Skip to Main Content
U.S. Forest Service
Caring for the land and serving people

United States Department of Agriculture

Home > Search > Publication Information

  1. Share via EmailShare on FacebookShare on LinkedInShare on Twitter
    Dislike this pubLike this pub


    The southern pine beetle, Dendroctonus frontalis, is a major threat to pine forest health in the South, and is expected to play an increasingly important role in the future of the South’s pine forests (Ward and Mistretta 2002). Once a forest stand is infected with southern pine beetle (SPB), elimination and isolation of the infested and immediately surrounding trees is required to control the outbreak. If insect-infested trees are not swiftly removed, infestations can spread to healthy forests. The most effective approach to managing SPB is through preventive measures that maintain forests in vigorous, healthy conditions, including thinning and prescribed burning. At a landscape level, preventive measures reduce the overall incidence of SPB and thereby the spillover of SPB to adjacent landholdings. Yet many forest landowners do not undertake the management actions that can limit SPB outbreaks. The tragedy of the commons in forest health takes place when individual private owners do not acknowledge their communal responsibilities thus risking catastrophic losses due to poor management and/or absentee tenure.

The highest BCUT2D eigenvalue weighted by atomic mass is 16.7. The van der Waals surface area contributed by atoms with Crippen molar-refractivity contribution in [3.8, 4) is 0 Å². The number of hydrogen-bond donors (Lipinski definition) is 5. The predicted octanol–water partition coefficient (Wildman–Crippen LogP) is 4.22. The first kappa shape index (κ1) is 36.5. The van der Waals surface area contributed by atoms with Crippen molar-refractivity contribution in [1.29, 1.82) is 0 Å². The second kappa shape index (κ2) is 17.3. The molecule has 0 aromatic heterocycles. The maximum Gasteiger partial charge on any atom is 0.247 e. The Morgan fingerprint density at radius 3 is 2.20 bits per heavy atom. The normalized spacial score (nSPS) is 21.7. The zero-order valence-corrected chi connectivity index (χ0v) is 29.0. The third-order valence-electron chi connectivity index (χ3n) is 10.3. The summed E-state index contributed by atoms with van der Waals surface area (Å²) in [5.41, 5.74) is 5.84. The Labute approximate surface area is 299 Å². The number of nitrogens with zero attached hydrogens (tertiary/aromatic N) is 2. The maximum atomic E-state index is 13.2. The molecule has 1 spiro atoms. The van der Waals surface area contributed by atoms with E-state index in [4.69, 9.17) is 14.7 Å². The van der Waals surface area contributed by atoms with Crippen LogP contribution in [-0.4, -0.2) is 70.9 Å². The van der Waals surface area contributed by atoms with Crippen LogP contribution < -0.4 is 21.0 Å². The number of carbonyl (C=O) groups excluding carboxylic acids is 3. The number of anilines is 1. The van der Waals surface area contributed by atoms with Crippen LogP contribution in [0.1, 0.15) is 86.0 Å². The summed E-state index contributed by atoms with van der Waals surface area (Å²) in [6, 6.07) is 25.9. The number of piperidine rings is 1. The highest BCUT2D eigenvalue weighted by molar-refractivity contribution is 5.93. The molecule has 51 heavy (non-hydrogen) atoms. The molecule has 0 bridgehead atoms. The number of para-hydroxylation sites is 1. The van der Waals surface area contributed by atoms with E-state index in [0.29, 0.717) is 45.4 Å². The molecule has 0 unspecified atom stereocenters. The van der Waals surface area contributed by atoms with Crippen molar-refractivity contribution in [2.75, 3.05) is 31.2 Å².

Publication Notes

    • You may send email to to request a hard copy of this publication.
    • (Please specify exactly which publication you are requesting and your mailing address.)
    • We recommend that you also print this page and attach it to the printout of the article, to retain the full citation information.
    • This article was written and prepared by U.S. Government employees on official time, and is therefore in the public domain.


    Schelhas, John; Molnar, Joseph. 2012. A Common-Pool Resource Approach to Forest Health: The Case of the Southern Pine Beetle. In: Garcia, Jorge Martin; Casero, Julio Javier Diez, eds. 2012. Sustainable Forest Management—Current Research. Rejika, Coatia: InTec. 151-164.


    Google Scholar

    Related Search

    XML: View XML
Show More
Show Fewer
Jump to Top of Page